Just imagine: An artist trying to find a cheap studio space and entering into a limited time contract, which offers space nearly for free. The space is not in the best condition and the artist runs the risk of being thrown out with only a 30 day-notice because better terms cannot be asked for such a bargain…
This image of an artist and, one may argue, opportunistic temporary use, is nothing new. However, is there something more to Temporary Use than just pure chance of exploiting underutilized resource for cheap? Is there something that makes temporary use a real service that could be adopted widespreadly, not just in ad-hoc cases? What kind of value and for whom does it offer and how to preserve it, instead exploiting for short periods of time?
To design or to support Temporary Use as a policy instrument, cities must identify and understand the value for various stakeholders that Temporary Use creates in the local context. The REFILL partner cities are setting some examples by identifying gains of temporary use for different stakeholders.
Temporary Use provides value for municipalities
Friedrich Hayek, one of the most influential economists of 20th century, has defined an inevitable problems that any central authority is facing in pursuing rational economical planning, namely: the lack of local knowledge. It are the citizens themselves, not the municipality, who are often best equipped with information, insights, skills and initiatives that are necessary to develop appropriate social services for their street, neighborhood or the whole city.
However, although possessing these valuable assets, grassroots initiatives are by definition mostly volunteer-based and lack space and other resources to implement their ideas. As a response, municipalities of many of the REFILL city partners are promoting access to temporary use space in exchange for getting experimentation and development of new social services that wouldn’t be possible by grassroots initiatives or municipality alone. Temporary use can offer municipality services like measuring community needs, planning, prototyping, co-creating new social services, maintaining and revitalizing degraded streets and neighborhoods, as well as couching development of new initiatives.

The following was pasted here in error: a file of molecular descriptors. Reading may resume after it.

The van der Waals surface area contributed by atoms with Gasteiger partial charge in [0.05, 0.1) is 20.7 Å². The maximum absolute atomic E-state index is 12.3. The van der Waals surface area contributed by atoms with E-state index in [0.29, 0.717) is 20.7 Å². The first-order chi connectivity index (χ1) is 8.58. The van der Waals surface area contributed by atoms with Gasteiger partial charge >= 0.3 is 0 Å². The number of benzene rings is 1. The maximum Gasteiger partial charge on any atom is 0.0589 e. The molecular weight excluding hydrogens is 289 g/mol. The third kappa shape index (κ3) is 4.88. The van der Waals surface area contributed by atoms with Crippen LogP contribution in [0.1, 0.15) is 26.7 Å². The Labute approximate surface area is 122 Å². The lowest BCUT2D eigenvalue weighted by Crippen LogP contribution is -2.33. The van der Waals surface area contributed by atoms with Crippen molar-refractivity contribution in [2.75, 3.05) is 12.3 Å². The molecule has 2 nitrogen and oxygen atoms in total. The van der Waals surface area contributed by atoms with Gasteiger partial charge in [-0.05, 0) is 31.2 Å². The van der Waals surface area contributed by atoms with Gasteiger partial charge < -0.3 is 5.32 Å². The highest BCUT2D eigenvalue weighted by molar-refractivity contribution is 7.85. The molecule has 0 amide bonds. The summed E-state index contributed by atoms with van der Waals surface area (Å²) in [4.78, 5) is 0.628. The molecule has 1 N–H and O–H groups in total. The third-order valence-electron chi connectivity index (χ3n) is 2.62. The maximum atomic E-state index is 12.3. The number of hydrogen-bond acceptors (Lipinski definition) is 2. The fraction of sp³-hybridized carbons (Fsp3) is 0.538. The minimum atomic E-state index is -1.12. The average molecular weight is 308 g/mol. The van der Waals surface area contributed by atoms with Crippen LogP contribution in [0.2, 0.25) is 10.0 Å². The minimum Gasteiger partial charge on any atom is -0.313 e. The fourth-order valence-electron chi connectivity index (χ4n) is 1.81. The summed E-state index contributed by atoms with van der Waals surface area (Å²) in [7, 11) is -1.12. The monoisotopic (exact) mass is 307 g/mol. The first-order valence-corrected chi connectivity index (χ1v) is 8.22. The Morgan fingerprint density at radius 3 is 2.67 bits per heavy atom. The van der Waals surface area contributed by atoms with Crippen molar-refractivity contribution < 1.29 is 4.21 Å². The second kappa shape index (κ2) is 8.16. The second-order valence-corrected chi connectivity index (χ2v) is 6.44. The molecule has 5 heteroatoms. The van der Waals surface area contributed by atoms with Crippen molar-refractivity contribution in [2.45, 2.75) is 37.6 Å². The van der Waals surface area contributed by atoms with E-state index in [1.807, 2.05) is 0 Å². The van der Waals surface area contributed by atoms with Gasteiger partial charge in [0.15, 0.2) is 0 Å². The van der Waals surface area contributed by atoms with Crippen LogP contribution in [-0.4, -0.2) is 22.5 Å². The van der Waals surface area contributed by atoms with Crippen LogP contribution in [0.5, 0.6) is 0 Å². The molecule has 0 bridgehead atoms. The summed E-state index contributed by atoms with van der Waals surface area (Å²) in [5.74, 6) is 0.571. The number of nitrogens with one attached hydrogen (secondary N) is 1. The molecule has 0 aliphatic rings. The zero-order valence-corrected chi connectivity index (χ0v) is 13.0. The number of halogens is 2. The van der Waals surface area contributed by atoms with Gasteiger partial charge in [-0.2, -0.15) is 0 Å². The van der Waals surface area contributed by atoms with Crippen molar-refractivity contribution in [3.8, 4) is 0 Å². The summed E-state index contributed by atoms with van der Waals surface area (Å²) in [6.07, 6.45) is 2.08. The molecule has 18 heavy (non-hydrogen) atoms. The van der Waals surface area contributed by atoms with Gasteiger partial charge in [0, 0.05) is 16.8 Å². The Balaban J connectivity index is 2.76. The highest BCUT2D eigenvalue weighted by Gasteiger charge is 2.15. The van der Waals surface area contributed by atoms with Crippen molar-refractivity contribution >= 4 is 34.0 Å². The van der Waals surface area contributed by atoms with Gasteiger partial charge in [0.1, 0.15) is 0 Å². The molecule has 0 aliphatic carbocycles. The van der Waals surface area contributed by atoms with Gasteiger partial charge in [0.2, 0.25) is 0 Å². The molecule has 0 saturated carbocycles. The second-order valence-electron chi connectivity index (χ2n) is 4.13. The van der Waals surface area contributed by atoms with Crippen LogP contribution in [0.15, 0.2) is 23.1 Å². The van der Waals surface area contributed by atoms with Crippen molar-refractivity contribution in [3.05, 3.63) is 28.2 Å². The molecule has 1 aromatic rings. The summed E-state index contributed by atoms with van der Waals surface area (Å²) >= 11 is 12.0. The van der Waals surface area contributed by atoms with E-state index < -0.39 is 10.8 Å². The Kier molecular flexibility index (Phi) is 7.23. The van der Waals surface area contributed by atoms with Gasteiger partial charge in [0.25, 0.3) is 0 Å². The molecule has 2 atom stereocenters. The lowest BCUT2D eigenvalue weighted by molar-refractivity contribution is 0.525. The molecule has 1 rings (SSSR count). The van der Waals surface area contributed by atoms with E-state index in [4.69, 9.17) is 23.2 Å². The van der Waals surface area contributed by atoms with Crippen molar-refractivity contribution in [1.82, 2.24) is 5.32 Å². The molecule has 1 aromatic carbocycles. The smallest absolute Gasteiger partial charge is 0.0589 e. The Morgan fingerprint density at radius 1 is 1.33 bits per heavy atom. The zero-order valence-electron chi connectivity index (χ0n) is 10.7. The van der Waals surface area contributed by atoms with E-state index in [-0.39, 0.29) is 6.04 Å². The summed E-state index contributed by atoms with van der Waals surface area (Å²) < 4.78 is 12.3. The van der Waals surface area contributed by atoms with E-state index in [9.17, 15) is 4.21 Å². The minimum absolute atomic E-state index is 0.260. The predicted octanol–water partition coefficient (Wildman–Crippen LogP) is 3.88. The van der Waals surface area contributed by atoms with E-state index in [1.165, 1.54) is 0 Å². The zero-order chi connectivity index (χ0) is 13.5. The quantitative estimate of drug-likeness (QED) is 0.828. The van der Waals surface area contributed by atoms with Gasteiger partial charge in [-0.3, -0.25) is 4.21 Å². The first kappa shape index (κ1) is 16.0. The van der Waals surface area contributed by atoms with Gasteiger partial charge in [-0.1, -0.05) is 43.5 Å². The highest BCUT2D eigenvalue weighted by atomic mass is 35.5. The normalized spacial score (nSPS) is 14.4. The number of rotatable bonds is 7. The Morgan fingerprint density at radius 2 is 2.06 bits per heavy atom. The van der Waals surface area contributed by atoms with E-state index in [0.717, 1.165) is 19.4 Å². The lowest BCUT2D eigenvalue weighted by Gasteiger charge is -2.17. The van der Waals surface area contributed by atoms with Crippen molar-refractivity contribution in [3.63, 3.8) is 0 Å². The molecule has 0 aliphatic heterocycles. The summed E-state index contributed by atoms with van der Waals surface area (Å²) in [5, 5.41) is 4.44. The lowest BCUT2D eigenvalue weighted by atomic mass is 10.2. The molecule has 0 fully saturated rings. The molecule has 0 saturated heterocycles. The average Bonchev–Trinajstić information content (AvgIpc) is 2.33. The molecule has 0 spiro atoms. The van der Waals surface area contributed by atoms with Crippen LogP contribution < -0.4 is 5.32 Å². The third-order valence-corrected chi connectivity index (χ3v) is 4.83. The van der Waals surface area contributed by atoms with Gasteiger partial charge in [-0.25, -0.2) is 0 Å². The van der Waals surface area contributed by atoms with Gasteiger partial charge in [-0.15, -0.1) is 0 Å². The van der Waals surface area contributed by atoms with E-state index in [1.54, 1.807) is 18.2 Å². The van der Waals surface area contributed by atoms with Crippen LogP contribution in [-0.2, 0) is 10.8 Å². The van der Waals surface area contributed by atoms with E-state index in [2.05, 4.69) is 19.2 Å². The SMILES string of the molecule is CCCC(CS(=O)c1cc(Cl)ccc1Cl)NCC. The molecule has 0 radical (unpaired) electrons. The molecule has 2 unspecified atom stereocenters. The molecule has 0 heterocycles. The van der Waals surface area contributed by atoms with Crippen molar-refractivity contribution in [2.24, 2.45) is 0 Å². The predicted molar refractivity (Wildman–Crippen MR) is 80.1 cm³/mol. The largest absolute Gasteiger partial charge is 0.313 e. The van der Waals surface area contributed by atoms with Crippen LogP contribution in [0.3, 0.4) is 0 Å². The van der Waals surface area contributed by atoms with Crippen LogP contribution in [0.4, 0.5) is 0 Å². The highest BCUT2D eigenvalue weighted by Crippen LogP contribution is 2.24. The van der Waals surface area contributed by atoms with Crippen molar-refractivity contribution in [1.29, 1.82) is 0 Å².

In this series of articles, Mārcis Rubenis from Free Riga and Irīna Miķelsone from the City of Riga (Latvia) are describing some examples of how Temporary Use initiatives can see and market themselves as a form of service.
- Creating social services and supporting social initiatives
- Planning for more successful public spaces
- Maintaining and revitalizing degraded streets and neighborhoods
- Maintenance and co-development of private property